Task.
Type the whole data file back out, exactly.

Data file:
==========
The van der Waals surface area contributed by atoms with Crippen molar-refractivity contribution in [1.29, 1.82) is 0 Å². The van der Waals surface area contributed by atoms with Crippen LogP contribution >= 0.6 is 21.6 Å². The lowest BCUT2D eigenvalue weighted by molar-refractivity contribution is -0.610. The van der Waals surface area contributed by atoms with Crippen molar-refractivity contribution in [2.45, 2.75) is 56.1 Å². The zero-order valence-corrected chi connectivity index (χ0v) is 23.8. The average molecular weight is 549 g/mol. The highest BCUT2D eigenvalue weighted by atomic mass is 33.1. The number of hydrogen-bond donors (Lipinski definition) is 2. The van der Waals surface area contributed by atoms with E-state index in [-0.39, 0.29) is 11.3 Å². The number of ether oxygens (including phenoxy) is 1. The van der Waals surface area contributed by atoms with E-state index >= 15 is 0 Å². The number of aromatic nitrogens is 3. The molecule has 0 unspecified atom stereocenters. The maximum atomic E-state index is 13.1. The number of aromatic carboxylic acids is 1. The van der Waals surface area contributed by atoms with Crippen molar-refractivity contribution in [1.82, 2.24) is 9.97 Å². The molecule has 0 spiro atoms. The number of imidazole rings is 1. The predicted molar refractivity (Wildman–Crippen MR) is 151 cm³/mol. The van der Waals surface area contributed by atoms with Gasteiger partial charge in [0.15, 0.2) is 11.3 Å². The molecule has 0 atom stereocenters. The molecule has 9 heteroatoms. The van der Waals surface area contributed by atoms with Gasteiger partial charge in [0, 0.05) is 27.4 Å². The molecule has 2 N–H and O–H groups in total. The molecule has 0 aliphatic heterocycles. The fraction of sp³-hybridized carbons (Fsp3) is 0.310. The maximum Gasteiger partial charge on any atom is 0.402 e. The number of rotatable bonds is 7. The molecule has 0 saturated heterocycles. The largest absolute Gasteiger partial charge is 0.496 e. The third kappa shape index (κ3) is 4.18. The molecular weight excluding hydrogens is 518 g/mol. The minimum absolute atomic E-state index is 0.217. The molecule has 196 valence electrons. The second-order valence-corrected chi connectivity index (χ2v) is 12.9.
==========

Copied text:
The van der Waals surface area contributed by atoms with Crippen molar-refractivity contribution in [1.29, 1.82) is 0 Å². The van der Waals surface area contributed by atoms with Crippen LogP contribution >= 0.6 is 21.6 Å². The lowest BCUT2D eigenvalue weighted by molar-refractivity contribution is -0.610. The van der Waals surface area contributed by atoms with Crippen molar-refractivity contribution in [2.45, 2.75) is 56.1 Å². The zero-order valence-corrected chi connectivity index (χ0v) is 23.8. The average molecular weight is 549 g/mol. The highest BCUT2D eigenvalue weighted by atomic mass is 33.1. The number of hydrogen-bond donors (Lipinski definition) is 2. The van der Waals surface area contributed by atoms with E-state index in [-0.39, 0.29) is 11.3 Å². The number of ether oxygens (including phenoxy) is 1. The van der Waals surface area contributed by atoms with E-state index >= 15 is 0 Å². The number of aromatic nitrogens is 3. The molecule has 0 unspecified atom stereocenters. The maximum atomic E-state index is 13.1. The number of aromatic carboxylic acids is 1. The van der Waals surface area contributed by atoms with Crippen molar-refractivity contribution in [1.82, 2.24) is 9.97 Å². The molecule has 0 spiro atoms. The number of imidazole rings is 1. The predicted molar refractivity (Wildman–Crippen MR) is 151 cm³/mol. The van der Waals surface area contributed by atoms with Gasteiger partial charge in [0.15, 0.2) is 11.3 Å². The molecule has 0 atom stereocenters. The molecule has 9 heteroatoms. The van der Waals surface area contributed by atoms with Gasteiger partial charge in [0, 0.05) is 27.4 Å². The molecule has 2 N–H and O–H groups in total. The molecule has 0 aliphatic heterocycles. The fraction of sp³-hybridized carbons (Fsp3) is 0.310. The maximum Gasteiger partial charge on any atom is 0.402 e. The number of rotatable bonds is 7. The molecule has 0 saturated heterocycles. The largest absolute Gasteiger partial charge is 0.496 e. The third kappa shape index (κ3) is 4.18. The molecular weight excluding hydrogens is 518 g/mol. The minimum absolute atomic E-state index is 0.217. The molecule has 196 valence electrons. The second-order valence-corrected chi connectivity index (χ2v) is 12.9.